Scott McGehee and David Siegel's second feature is essentially a modern-day version of the domestic film noir dramas of the 1950s, a genre that includes such classics as Michael Curtiz's Mildred Pierce and Max Ophuls' The Reckless Moment (which shares The Deep End's source material). Co-directors McGehee and Siegel know their stuff. Rather than resorting to action to produce thrills, they build suspense through the inner tension of the film's heroine, Margaret Hall (Tilda Swinton), as she tries to hold her family life together while fending off the gangsters who threaten to destroy it. The filmmakers also alter their source material by changing the heroine's daughter to a gay son (Jonathan Tucker) involved with an older man (Josh Lucas, whose brief, brutally seductive performance is one of the film's treats). Cinematographer Giles Nuttgens uses Lake Tahoe's crisp, cool light to bolster the atmosphere of tension and dread that underpins every scene: the light itself seems to harbor a haunting chill. The film suffers, however, from a not entirely successful attempt to update Elizabeth Sanxay Holding's novel. Ophuls injected The Reckless Moment with a proto-feminist subtext: James Mason's suave blackmailer takes pity on Joan Bennett's timid housewife precisely because her sheltered life seems so miserable to him. Swinton's efficient, multi-tasking, and thoroughly modern Margaret Hall, on the other hand, seems more than capable of taking care of herself while her husband is away at sea. The Deep End's blackmailer, Alek (Goran Visnjic), just seems to crumble in the face of her assertiveness. Ironically, Swinton's justly praised performance actually works against the film's premise. Alek, and his even less menacing boss Carlie Nagle (Raymond Barry), are just no match for Margaret when it comes to getting the job done.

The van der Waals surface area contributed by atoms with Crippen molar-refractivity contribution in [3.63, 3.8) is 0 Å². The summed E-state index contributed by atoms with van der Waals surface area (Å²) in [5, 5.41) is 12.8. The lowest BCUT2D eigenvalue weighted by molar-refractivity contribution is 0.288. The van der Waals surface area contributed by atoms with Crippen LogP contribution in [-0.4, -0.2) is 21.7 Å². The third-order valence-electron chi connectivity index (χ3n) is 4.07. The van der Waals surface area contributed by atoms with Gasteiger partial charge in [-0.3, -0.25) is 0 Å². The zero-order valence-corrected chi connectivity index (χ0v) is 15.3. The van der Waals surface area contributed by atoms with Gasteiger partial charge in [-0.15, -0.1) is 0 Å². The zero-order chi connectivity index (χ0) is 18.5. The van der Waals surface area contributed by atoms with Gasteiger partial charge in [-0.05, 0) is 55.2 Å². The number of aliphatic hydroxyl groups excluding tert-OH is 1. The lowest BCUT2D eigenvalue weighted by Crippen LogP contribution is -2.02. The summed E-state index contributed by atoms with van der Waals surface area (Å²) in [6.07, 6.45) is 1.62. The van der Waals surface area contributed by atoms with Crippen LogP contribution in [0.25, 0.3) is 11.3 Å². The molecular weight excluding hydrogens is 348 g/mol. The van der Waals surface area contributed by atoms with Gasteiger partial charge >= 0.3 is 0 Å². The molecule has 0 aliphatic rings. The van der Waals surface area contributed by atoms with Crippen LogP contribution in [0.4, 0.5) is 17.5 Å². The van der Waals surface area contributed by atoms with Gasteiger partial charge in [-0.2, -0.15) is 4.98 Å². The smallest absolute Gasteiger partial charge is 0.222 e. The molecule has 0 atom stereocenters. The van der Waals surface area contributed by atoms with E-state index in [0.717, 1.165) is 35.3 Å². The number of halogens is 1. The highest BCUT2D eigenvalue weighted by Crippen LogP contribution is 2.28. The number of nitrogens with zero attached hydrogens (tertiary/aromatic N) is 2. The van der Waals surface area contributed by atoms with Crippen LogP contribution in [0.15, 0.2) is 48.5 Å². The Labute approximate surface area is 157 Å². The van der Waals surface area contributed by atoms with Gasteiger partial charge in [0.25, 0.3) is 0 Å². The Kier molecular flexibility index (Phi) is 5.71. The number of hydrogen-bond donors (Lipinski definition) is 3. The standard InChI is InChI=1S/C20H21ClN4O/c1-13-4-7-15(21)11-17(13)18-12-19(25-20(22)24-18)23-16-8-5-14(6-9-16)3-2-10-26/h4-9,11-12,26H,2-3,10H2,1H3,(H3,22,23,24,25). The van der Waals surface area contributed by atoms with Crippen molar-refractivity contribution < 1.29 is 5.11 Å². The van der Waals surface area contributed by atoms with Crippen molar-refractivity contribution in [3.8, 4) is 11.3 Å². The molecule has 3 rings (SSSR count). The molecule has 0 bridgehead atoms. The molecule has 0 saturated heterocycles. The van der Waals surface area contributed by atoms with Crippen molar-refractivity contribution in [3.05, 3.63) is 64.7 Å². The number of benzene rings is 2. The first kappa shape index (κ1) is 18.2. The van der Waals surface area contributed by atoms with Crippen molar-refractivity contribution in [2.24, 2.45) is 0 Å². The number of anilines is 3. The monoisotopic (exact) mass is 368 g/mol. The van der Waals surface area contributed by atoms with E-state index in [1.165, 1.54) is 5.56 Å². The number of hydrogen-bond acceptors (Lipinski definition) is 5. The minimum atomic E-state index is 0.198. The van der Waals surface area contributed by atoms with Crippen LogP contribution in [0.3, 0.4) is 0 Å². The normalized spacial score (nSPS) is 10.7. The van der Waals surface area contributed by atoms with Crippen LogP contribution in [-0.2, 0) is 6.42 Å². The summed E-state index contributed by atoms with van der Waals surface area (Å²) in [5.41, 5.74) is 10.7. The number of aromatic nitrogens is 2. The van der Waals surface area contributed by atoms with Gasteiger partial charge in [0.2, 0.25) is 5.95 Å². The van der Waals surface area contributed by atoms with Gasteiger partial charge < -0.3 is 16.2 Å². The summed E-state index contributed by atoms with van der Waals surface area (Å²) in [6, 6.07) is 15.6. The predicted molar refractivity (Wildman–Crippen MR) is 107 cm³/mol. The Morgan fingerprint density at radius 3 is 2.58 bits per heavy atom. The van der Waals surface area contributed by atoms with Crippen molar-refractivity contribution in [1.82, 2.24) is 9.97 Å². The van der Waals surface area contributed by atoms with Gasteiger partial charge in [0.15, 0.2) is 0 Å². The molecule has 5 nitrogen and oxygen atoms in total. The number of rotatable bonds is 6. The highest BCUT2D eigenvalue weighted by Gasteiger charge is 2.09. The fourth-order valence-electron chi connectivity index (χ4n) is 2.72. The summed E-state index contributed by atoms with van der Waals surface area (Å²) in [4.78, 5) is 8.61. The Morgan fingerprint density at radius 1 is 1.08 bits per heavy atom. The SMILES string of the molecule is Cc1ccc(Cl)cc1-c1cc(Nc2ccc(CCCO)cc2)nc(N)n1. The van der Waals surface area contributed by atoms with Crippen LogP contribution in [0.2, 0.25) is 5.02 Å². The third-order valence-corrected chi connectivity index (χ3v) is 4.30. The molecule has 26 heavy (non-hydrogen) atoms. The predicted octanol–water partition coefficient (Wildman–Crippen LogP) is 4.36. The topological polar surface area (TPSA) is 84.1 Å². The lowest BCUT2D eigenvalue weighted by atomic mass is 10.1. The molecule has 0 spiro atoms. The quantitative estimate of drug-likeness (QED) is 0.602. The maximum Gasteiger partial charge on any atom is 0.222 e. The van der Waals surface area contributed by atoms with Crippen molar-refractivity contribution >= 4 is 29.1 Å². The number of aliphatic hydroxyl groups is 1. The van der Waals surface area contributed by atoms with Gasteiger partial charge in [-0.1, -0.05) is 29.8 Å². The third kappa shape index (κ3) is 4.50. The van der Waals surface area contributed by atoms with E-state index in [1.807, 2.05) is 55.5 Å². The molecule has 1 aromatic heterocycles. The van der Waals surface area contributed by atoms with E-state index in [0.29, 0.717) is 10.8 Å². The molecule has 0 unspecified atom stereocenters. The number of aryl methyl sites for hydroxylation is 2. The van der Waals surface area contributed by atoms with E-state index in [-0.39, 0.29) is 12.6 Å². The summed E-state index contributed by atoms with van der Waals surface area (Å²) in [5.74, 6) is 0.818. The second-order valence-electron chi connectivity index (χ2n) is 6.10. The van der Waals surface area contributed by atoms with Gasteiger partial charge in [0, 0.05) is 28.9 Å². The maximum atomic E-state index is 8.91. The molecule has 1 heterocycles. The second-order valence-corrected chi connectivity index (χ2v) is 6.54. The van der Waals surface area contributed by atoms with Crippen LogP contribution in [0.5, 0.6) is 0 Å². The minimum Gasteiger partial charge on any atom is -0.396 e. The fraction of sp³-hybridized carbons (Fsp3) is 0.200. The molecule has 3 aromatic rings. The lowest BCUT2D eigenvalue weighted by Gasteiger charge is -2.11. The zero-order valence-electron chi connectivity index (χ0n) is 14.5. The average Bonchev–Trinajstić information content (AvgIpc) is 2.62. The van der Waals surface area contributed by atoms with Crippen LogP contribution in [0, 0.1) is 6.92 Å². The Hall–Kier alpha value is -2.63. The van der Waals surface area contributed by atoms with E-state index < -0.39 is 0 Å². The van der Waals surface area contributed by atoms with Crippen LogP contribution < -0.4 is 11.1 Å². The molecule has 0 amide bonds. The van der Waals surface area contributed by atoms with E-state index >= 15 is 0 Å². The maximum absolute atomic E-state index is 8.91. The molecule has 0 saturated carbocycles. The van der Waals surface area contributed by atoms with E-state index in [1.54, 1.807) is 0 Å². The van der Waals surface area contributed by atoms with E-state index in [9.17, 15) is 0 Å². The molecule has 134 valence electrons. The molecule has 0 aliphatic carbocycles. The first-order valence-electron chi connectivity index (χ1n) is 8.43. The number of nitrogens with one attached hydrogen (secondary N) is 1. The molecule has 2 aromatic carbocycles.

by Tom Vick review